Sleeping On The Sidewalk

Meter: 4/4 shuffle beat
Keys: bluesy B-major

          | Intro | Verse | Chorus |
                  | Verse'| Chorus |
         | Bridge | Verse | Chorus |
           | Solo 2 (Verse-Chorus) |
| Bridge | Solo 2 (Verse) | Chorus'|

Blues songs usually aren't very complicated. Neither is this one; hence this analysis is short. We have square phrasing throughout, a basic drum part, blue notes, and a predominantly single-note style guitar accompaniment, which Brian admittedly wrote with Eric Clapton in mind. While this song is one of the band's most out-of-style efforts, the record embodies the spontaneous flavor of the "News" album in the most extreme way: it was May's quickest-written song, a first take, with hardly any overdubs (except the harmony vocals). In both the guitar and bass part you can find little mistakes. Brian's less trained vocal suits this storytelling song perfectly. The harmony doesn't follow the 12-bar blues cliche, but resembles it very much if we take the Verse-Chorus couplet as one section. Take away the first phrase of the Verse and there you have it! The form follows the two-bridge model with verse-chorus couplets.


The rhythm of the Intro is interesting. For first it sounds as an ad-lib figure making one wonder why does it start with an "1-2-3" count-in. If you continue that count-in (and you have a good sense of rhythm), the count-in turns out to be in synchron with the rest of the song! It's still disorienting rhythmically until you "learn" it. We have no chords, but the tune stops on F# with a dominant flavor.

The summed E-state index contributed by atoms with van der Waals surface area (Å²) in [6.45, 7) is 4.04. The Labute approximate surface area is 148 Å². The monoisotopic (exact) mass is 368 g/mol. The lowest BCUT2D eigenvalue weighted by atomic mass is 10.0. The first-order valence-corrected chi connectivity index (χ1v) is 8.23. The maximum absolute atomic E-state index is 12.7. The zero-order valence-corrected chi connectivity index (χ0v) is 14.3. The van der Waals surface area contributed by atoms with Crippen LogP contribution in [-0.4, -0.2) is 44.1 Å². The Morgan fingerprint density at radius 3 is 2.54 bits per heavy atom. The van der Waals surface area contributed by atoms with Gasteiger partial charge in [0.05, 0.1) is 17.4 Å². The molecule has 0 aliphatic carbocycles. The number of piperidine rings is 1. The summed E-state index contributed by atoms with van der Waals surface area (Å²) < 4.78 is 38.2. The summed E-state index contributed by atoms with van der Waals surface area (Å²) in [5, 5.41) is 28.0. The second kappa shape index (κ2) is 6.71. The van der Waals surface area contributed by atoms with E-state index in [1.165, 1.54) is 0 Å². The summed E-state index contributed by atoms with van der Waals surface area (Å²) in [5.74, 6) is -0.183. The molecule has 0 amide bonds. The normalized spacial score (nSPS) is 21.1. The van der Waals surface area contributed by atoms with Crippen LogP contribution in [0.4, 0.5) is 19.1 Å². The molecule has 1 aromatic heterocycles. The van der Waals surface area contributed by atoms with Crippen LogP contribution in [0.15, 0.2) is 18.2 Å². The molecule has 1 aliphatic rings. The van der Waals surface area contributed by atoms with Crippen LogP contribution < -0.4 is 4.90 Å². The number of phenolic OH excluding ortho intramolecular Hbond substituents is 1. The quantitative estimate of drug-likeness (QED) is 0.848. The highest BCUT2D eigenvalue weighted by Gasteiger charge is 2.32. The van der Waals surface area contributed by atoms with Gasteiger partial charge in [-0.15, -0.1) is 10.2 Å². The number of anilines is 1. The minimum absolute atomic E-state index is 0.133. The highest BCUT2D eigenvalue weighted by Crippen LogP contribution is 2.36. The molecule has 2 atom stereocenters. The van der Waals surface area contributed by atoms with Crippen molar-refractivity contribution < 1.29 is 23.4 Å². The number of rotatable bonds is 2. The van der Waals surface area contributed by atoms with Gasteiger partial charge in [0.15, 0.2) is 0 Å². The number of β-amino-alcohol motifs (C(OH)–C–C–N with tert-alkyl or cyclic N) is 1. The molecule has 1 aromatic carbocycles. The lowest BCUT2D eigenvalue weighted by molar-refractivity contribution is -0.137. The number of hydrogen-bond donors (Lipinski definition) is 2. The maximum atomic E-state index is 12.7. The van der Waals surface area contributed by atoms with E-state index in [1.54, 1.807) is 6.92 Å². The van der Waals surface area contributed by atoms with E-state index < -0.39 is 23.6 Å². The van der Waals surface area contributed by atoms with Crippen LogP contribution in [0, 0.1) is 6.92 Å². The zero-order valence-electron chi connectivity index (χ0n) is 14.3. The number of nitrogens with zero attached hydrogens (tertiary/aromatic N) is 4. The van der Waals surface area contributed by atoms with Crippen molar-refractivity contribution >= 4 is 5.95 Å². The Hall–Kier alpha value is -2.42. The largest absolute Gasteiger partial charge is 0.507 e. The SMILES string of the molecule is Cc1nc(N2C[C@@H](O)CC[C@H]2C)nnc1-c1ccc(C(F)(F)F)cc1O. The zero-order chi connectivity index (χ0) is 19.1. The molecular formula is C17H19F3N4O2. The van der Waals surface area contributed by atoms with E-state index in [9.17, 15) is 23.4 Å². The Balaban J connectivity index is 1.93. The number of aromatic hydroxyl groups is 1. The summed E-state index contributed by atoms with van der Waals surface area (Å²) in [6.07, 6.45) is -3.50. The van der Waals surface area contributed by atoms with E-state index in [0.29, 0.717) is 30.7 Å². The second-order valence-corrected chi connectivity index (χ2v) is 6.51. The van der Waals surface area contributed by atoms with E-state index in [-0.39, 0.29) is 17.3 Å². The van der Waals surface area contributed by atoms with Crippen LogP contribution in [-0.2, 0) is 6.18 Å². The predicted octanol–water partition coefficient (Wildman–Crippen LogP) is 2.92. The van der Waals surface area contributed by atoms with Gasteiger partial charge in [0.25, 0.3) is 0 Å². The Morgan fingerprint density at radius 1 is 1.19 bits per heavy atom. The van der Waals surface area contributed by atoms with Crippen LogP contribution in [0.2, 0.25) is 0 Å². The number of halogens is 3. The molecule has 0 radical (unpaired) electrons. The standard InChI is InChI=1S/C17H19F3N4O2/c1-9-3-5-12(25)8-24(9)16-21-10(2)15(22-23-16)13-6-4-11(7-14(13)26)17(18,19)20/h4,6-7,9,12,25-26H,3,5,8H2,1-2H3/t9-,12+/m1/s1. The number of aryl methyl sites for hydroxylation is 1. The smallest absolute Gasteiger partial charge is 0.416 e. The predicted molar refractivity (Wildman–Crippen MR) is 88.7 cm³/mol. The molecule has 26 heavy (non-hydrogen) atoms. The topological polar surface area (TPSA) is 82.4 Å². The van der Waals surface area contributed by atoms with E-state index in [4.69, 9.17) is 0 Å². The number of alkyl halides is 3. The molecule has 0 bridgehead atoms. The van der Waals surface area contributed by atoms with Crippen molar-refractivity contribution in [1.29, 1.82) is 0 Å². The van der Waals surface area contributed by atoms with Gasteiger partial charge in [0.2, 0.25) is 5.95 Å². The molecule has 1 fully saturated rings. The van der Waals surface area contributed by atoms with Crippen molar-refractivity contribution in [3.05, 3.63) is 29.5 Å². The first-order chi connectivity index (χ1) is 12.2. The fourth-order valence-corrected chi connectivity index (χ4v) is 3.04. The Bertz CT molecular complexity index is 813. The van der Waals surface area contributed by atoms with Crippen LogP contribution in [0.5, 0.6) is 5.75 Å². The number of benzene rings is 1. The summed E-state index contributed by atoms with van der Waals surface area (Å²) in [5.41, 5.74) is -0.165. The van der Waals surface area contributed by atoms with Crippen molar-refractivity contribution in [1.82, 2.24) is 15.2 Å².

It's square eight measure long with AABA sub-phrasing. The lead vocal uses a "blue" bent third (m3>M3), bass - a major third, and the guitar - a minor third. We still have no chords, just hints.

/---------- 2x ---------\\
| "B" | -   | -   | -   |
|  I  | -   | -   | -   |

The lead vocal is simple, uses flat seventh and "blue" third, and moves in a tight range.

Second Verse ends differently: in measure seven the rhythm is syncopated (about the only special rhythm figure in the song), the chord is Bm7; the bass plays the root and the guitar plays a D major chord.

Solo 2 - Verse: it's a simple blues solo. The lead vocal returns for the last two measures where the guitar plays those D chords with a B bass (in figure).

The square eight measure Chorus is a continuation of the Verse. Compared to the Verse, the vocal range gets extended upwards. The harmony is open at both ends. The lyrics are a little varied in sympathy with the story being told.

| E(sus4)| -   | "B" | -   |
| IV     | -   |  I  | -   |

|F#(sus4)|(E ) | "B" | F#  |
|  V     |(IV) |  I  | V   |

Except the first and the instrumental choruses, the lead vocal gets a simple harmony part (unisono at its end).
The last Chorus has three-part harmonies, and the last chord is B7.

The square eight measure Bridge has two phrases (4+4 AA'). The harmony is open at both ends (see also "Hammer To Fall") and we have somewhat more chords instead of just those single-note figures.

| E(sus4)| -   | B   | -   |
| IV     | -   | I   | -   |

| E(sus4)| -   | F#  | "E" |
| IV     | -   | V   | IV  |

The lead vocal's range is the highest among the three sections. This reflects enhanced feelings.